Theft, Shoplifting & Related Criminal Offences

Theft is a property offence. It falls into two categories: Theft Under $5000 and Theft Over $5000.  If convicted for Theft Under $5000, one can be sentenced up to two years in prison.  For Theft Over $5000, the potential sentence is up to ten years in prison. Baratz Law has extensive experience dealing with all levels of theft, from shoplifting to white-collar crime.   Professionals and business owners charged with theft risk incarceration and the loss of their professional license. These charges can also have devastating consequences on one’s life, such as the loss of employment, business and income.  No matter your occupation or whether this is a first time or a repeat offence, Mr. Baratz can assist you with your matter.  Call Avi Baratz today to schedule your free and confidential consultation.  

Did you know that many first time offenders for shoplifting will be offered a diversion to resolve their case? While the Criminal charge is usually stayed or completely withdrawn in these diverted cases, there could still be a record of the incident with the local police station. Contact Avi Baratz to schedule a free consultation to discuss your matter. Mr. Baratz has over 15 years of experience representing Accused charged with Theft or Shoplifting.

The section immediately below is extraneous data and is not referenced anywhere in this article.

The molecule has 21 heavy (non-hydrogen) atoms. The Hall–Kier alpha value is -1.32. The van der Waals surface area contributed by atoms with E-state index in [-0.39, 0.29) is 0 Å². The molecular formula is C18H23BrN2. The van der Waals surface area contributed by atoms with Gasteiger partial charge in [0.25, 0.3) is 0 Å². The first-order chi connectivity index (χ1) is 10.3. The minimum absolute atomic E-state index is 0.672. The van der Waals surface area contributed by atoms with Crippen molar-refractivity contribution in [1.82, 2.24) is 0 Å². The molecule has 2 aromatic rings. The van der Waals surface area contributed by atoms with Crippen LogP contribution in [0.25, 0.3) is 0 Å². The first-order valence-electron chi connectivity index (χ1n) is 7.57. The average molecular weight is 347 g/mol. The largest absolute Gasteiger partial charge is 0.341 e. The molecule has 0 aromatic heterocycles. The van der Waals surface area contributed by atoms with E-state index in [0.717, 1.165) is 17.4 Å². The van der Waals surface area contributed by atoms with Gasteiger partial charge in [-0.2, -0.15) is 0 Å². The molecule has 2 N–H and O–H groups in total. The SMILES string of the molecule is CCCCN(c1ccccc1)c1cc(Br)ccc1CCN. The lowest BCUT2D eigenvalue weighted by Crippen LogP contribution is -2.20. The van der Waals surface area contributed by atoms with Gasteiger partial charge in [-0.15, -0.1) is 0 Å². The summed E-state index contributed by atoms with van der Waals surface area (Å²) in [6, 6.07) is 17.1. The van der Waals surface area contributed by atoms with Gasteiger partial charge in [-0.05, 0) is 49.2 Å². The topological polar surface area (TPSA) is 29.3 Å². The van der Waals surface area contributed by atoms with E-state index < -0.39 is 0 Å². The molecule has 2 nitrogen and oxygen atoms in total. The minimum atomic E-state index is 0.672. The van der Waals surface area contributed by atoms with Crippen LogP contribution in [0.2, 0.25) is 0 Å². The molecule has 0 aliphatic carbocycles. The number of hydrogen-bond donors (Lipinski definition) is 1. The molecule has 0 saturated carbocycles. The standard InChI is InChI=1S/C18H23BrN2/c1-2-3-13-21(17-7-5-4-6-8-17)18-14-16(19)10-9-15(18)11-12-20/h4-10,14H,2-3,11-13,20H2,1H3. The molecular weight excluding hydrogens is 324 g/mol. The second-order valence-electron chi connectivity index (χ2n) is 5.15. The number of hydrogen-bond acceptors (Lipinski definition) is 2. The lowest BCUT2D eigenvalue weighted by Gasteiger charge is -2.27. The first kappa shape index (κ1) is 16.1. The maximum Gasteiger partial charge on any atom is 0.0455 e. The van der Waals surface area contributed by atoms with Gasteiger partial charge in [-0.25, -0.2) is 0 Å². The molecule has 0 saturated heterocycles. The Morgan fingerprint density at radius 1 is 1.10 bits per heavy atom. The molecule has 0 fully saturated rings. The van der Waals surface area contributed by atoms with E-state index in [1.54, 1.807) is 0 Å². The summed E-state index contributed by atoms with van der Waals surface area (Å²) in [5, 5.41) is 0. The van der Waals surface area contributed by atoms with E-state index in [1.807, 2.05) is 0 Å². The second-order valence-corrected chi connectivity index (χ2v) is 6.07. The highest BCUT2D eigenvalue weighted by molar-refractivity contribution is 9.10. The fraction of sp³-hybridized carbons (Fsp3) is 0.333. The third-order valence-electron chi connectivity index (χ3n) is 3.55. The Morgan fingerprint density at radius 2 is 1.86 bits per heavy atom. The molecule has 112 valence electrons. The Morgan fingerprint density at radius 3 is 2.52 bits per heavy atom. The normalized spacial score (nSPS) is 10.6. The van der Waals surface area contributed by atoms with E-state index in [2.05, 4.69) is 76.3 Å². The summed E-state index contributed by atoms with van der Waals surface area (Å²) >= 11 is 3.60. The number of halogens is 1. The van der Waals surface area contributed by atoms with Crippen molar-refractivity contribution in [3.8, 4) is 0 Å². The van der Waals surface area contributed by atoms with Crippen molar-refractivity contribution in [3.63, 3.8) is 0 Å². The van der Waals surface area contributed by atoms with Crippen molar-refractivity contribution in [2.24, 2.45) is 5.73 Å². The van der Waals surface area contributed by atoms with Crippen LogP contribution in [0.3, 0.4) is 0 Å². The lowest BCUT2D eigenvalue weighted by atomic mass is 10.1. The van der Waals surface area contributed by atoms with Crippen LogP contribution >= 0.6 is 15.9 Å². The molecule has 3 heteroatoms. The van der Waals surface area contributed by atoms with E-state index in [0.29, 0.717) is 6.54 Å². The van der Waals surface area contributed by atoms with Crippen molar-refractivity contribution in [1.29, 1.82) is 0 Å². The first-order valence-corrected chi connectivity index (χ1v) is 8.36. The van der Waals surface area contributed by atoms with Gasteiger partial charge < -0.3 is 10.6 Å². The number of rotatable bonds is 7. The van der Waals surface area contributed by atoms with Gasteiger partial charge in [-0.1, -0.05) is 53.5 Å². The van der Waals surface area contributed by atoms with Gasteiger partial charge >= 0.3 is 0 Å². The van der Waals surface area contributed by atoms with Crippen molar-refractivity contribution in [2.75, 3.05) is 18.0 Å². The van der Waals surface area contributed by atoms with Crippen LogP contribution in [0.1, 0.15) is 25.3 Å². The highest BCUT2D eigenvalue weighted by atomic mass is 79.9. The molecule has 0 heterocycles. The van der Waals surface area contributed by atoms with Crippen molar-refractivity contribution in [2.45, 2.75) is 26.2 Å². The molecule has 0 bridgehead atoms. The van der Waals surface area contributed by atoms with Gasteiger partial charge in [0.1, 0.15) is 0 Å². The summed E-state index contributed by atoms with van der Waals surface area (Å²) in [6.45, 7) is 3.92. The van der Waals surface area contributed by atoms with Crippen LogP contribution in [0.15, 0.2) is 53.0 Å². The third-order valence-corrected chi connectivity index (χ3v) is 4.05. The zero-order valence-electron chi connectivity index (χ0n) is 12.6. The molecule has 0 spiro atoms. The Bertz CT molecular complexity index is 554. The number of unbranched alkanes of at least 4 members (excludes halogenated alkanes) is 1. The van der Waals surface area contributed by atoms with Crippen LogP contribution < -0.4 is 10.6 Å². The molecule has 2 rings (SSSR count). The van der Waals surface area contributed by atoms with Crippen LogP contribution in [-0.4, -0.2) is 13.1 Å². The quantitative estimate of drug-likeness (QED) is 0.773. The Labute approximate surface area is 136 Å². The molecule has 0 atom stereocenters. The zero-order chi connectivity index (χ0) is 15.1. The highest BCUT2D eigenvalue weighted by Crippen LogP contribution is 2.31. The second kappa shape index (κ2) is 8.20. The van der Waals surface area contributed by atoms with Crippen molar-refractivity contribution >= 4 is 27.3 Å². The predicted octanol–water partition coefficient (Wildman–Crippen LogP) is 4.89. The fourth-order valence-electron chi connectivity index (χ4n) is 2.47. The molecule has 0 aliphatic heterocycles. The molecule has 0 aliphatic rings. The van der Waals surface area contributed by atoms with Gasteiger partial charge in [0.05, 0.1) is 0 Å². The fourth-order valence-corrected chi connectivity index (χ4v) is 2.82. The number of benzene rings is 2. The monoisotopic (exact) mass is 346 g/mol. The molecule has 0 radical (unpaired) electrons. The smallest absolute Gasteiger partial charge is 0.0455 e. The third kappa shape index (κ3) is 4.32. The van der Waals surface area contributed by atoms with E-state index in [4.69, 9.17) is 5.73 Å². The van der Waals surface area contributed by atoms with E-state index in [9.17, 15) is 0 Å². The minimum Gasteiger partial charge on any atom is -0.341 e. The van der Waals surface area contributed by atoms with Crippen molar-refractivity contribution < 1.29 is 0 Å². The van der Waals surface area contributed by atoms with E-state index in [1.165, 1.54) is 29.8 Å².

Frequently Asked Quetions

What Does Disclosure Mean In A Criminal Case?

Often, lawyers who routinely practice in the criminal courts take it for granted that clients understand what they mean when they use the word “disclosure”.  I am often humbled and brought down to earth when speaking to my clients and I use the term disclosure, when they ask me, “Sorry,

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What Does A Criminal Record Mean In Ontario?

The definition for what a criminal record is in Ontario can be vague, ambiguous and illusive.   However I take “criminal record” to mean a record of a criminal conviction in Canada. This means that one has been convicted of a criminal offence in Canada and now has a “criminal record”. 

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What Is A Conditional Discharge?

In its essence, a conditional discharge is not a criminal conviction.  It is not a criminal record in Ontario or elsewhere in Canada.  The issue of criminal records in Canada can however, be a tricky discussion.  There have been many cases, some more high profile than others of individuals who

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